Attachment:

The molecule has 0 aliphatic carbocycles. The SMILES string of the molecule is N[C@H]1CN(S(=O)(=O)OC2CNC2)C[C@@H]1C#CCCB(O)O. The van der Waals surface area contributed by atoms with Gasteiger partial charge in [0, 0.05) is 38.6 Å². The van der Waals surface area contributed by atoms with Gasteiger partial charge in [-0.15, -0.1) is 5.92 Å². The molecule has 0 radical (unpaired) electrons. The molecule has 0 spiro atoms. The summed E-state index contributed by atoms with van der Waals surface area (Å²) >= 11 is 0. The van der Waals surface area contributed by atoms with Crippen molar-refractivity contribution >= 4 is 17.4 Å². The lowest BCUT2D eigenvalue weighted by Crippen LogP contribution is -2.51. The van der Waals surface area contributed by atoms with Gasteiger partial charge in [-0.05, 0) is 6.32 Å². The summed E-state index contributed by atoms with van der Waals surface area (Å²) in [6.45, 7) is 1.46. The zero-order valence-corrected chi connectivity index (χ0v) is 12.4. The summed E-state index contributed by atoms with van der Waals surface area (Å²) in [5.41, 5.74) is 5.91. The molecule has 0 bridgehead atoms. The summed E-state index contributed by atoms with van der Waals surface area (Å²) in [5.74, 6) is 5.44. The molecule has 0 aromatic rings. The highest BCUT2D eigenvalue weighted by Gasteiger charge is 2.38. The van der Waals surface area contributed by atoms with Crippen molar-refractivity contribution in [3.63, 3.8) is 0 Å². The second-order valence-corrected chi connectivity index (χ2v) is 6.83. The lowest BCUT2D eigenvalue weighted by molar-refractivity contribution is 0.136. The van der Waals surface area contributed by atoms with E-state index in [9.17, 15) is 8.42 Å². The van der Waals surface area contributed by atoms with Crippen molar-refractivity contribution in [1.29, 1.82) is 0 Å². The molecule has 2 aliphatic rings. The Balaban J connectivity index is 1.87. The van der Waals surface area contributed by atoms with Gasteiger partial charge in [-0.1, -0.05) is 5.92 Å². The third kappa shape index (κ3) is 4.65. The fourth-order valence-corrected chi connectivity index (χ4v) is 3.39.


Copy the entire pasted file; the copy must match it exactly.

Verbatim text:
The molecule has 0 aliphatic carbocycles. The SMILES string of the molecule is N[C@H]1CN(S(=O)(=O)OC2CNC2)C[C@@H]1C#CCCB(O)O. The van der Waals surface area contributed by atoms with Gasteiger partial charge in [0, 0.05) is 38.6 Å². The van der Waals surface area contributed by atoms with Gasteiger partial charge in [-0.15, -0.1) is 5.92 Å². The molecule has 0 radical (unpaired) electrons. The molecule has 0 spiro atoms. The summed E-state index contributed by atoms with van der Waals surface area (Å²) >= 11 is 0. The van der Waals surface area contributed by atoms with Crippen molar-refractivity contribution >= 4 is 17.4 Å². The lowest BCUT2D eigenvalue weighted by Crippen LogP contribution is -2.51. The van der Waals surface area contributed by atoms with Gasteiger partial charge in [-0.05, 0) is 6.32 Å². The summed E-state index contributed by atoms with van der Waals surface area (Å²) in [6.45, 7) is 1.46. The zero-order valence-corrected chi connectivity index (χ0v) is 12.4. The summed E-state index contributed by atoms with van der Waals surface area (Å²) in [5.41, 5.74) is 5.91. The molecule has 0 bridgehead atoms. The summed E-state index contributed by atoms with van der Waals surface area (Å²) in [5.74, 6) is 5.44. The molecule has 0 aromatic rings. The highest BCUT2D eigenvalue weighted by Gasteiger charge is 2.38. The van der Waals surface area contributed by atoms with Crippen molar-refractivity contribution in [3.63, 3.8) is 0 Å². The second-order valence-corrected chi connectivity index (χ2v) is 6.83. The lowest BCUT2D eigenvalue weighted by molar-refractivity contribution is 0.136. The van der Waals surface area contributed by atoms with E-state index in [9.17, 15) is 8.42 Å². The van der Waals surface area contributed by atoms with Crippen molar-refractivity contribution in [1.29, 1.82) is 0 Å². The molecule has 2 aliphatic rings. The Balaban J connectivity index is 1.87. The van der Waals surface area contributed by atoms with Gasteiger partial charge in [-0.1, -0.05) is 5.92 Å². The third kappa shape index (κ3) is 4.65. The fourth-order valence-corrected chi connectivity index (χ4v) is 3.39.